Our buildings are talking, it’s about time we listened.
You know how people often say “If only these walls could talk..”? Well, their prayers just got answered, sort of. We’re talking about looking at buildings around you as living, breathing organisms. Walls, ceilings, doorknobs that can observe, and learn from, everything that’s happening around them. IBM’s Watson has been doing all kinds of awesome stuff around the Internet of Things (IoT), and their latest development speaks of buildings that can think for themselves.
Watson IoT for buildings
Watson IoT for buildings is a complete solution for smart buildings that allows you to capture data from sensors and devices and consolidate that information on a single cloud platform. Using cognitive computing, Watson generates recommendations for you that can be operationalized by your asset and facilities management software.
What is a cognitive building?
The people and assets in your building create an enormous amount of unstructured data. The challenge is using that information to make informed decisions about how to optimize the experience of building occupants, staff and management. Watson IoT can help you tap new sources of data and apply cognitive capabilities to help you flexibly adapt your space to changing needs.
What can IoT do for your building?
Your building would essentially have a brain of its own. Instead of nerves, there are myriad sensors deployed in walls, lights, heating and cooling equipment, even the faucet in a sink. Creating a structure’s consciousness is software that ties it all together. But these brains, like any brain really, don’t just blink on and immediately understand how to function in the world. Like any growing person, the “brains” in our roads, office buildings, homes and factories will need to be taught how to think, how to problem solve, how to arrive at smart decisions.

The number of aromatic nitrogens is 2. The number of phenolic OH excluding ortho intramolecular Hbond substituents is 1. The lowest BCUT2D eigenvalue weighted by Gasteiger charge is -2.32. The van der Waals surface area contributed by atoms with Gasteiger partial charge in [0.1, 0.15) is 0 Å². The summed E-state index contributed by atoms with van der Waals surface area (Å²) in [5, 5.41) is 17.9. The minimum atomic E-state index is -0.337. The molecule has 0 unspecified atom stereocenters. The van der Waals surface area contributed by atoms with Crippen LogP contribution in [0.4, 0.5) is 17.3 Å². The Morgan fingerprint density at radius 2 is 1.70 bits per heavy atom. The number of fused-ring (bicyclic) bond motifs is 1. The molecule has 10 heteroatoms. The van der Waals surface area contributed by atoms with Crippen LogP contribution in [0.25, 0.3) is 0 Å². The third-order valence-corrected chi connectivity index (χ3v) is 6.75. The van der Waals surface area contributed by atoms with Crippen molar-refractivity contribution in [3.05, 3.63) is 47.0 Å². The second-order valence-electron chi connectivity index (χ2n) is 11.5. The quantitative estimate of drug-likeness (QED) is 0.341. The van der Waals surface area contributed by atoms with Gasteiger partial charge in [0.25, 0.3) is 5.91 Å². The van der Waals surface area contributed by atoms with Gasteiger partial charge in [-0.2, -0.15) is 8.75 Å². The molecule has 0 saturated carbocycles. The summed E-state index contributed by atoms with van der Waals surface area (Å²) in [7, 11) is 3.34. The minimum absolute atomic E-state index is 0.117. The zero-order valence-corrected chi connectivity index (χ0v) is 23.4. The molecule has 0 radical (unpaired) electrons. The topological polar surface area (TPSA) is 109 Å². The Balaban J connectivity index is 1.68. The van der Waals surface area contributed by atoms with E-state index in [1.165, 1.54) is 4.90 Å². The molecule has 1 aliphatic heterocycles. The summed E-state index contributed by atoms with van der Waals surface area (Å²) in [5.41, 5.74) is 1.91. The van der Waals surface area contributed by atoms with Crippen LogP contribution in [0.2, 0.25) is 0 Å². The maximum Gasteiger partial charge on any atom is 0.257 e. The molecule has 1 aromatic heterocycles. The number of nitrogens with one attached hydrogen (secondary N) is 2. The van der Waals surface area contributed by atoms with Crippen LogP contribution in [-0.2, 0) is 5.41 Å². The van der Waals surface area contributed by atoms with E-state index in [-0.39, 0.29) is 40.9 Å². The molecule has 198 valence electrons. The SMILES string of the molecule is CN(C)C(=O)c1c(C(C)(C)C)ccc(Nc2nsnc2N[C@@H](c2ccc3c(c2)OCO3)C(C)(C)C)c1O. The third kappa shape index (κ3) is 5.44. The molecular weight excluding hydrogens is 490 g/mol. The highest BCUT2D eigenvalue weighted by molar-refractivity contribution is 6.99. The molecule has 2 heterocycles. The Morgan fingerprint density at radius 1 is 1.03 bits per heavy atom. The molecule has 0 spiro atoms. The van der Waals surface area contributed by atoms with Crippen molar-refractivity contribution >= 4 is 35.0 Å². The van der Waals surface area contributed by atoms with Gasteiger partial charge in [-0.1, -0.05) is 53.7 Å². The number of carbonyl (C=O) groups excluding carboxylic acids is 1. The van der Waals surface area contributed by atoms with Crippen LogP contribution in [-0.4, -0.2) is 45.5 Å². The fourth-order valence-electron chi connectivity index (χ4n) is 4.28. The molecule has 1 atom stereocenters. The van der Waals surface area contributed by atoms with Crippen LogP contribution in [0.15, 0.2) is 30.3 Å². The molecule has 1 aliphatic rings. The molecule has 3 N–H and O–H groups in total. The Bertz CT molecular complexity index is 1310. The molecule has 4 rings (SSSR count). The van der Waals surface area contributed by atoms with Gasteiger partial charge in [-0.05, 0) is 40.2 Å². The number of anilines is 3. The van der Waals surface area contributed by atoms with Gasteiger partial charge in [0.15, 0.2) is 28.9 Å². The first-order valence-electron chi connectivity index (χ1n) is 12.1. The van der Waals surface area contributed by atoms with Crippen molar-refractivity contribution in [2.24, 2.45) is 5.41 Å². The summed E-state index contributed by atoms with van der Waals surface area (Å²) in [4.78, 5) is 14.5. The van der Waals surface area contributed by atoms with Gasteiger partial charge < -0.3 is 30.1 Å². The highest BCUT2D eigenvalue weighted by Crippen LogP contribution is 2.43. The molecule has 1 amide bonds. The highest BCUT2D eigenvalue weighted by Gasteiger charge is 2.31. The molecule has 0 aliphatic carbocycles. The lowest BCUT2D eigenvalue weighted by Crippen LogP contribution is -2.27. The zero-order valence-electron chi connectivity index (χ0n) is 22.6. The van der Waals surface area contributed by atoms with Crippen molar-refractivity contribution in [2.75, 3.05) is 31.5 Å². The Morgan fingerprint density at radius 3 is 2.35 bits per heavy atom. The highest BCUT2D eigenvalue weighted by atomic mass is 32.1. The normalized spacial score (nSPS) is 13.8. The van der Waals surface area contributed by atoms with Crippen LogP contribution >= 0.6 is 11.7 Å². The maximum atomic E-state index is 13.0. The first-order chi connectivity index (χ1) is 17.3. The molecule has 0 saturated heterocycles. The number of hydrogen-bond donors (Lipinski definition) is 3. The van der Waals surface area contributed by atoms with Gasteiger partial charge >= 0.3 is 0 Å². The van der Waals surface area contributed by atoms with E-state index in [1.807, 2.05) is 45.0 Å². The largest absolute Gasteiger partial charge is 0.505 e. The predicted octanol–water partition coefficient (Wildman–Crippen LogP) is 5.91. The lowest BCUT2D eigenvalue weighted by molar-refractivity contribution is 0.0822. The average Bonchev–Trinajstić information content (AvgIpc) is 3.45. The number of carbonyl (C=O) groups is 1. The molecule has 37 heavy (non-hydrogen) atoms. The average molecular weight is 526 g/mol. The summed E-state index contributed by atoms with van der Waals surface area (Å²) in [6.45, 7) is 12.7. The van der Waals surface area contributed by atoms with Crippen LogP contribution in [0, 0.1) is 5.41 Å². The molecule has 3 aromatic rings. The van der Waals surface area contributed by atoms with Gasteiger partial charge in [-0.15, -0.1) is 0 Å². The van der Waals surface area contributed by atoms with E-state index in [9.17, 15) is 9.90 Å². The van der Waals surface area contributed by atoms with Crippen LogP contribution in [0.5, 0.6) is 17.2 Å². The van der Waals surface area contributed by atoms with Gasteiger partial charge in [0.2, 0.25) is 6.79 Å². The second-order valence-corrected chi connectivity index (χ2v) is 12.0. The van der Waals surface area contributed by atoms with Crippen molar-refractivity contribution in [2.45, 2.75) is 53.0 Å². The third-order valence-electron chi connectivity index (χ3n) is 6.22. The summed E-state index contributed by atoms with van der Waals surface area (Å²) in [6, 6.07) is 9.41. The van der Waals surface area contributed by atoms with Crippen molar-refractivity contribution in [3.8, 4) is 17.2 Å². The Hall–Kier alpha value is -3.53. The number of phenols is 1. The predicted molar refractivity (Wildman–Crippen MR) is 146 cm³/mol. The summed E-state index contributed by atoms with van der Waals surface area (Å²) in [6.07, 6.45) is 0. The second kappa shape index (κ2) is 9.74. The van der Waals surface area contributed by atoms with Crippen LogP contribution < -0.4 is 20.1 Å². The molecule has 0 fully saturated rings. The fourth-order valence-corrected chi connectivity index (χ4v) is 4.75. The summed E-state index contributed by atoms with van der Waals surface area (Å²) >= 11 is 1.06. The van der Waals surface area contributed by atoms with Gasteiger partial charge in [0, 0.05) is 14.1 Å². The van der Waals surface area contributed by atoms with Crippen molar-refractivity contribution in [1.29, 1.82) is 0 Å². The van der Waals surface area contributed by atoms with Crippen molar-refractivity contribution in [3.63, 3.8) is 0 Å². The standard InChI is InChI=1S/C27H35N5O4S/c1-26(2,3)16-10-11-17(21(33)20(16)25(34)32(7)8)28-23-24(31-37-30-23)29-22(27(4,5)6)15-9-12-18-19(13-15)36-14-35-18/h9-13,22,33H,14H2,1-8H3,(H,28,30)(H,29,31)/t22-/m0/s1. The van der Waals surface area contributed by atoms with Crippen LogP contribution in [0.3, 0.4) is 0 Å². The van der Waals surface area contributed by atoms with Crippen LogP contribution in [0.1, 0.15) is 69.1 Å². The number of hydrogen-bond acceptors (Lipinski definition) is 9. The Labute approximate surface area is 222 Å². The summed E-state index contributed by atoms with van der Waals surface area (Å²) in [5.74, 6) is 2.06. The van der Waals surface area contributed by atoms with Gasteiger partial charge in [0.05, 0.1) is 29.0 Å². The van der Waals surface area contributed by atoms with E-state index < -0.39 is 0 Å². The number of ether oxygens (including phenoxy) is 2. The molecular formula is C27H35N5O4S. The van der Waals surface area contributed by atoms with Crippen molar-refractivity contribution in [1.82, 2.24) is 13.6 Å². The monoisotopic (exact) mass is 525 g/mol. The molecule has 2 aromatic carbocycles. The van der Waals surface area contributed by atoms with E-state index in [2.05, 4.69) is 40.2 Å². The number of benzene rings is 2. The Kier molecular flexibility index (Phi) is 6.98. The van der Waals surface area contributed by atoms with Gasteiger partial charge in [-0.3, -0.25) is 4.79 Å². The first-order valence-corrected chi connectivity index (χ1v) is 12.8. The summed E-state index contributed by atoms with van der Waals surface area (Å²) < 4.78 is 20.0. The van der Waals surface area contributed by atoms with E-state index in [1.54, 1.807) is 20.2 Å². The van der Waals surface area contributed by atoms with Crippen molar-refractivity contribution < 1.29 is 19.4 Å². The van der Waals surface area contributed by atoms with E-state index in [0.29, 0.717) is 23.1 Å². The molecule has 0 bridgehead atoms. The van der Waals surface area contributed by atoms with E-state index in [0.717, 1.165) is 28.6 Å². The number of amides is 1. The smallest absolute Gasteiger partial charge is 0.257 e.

Some buildings today are built from the ground up with nearly one IoT-enabled sensor per square foot—monitoring temperature, humidity, how many people are in a room, etc. Managers can then “see” the building on a computer, in what’s known as a “digital twin.” This digital twin will then build a model of the world it inhabits. With a full picture of what’s going on inside their properties, owners don’t rely on guesswork and history to make decisions, but real, actionable data.
“Buildings will know the context of how space is being used and predict the kind of load that will be required—is it a Friday when many people work from home, does tomorrow’s weather mean there will be extra heating or cooling required?” says IBM Research’s Dr. Joern Ploennigs. With all the data collected, sensors could alert the building manager when something’s going to break before it goes – imagine the wonderful convenience!
A business might have a conference room with an occupancy rate of 95% during working hours. With usage that high, it’s very likely that people are being turned away when they need a room to meet. The conference room may hold 12 people, but the sensors say the average meeting has just three. Cognitive analytics will suggest installing a wall so that the room can serve more employees more efficiently.
Deloitte’s Edge building in Holland analyzes an employee’s calendar and reserves the needed desks accordingly. Someone may start with a collaboration space in the morning to work through the latest client presentation; then have the board room reserved for that big lunch all-hands; and then shift to a quiet reading space to catch up on the new report for a second client. With so much of our work documentation stored digitally, Eva Fors – CEO of sensor maker Yanzi, says the idea of an assigned, personal desk will soon be a thing of the past: “You take a seat based on what you’re actually going to do.”
Watch this video to learn about how IoT will transform the way we live, work and connect.
Find out more about IBM’s plans for the future of buildings here.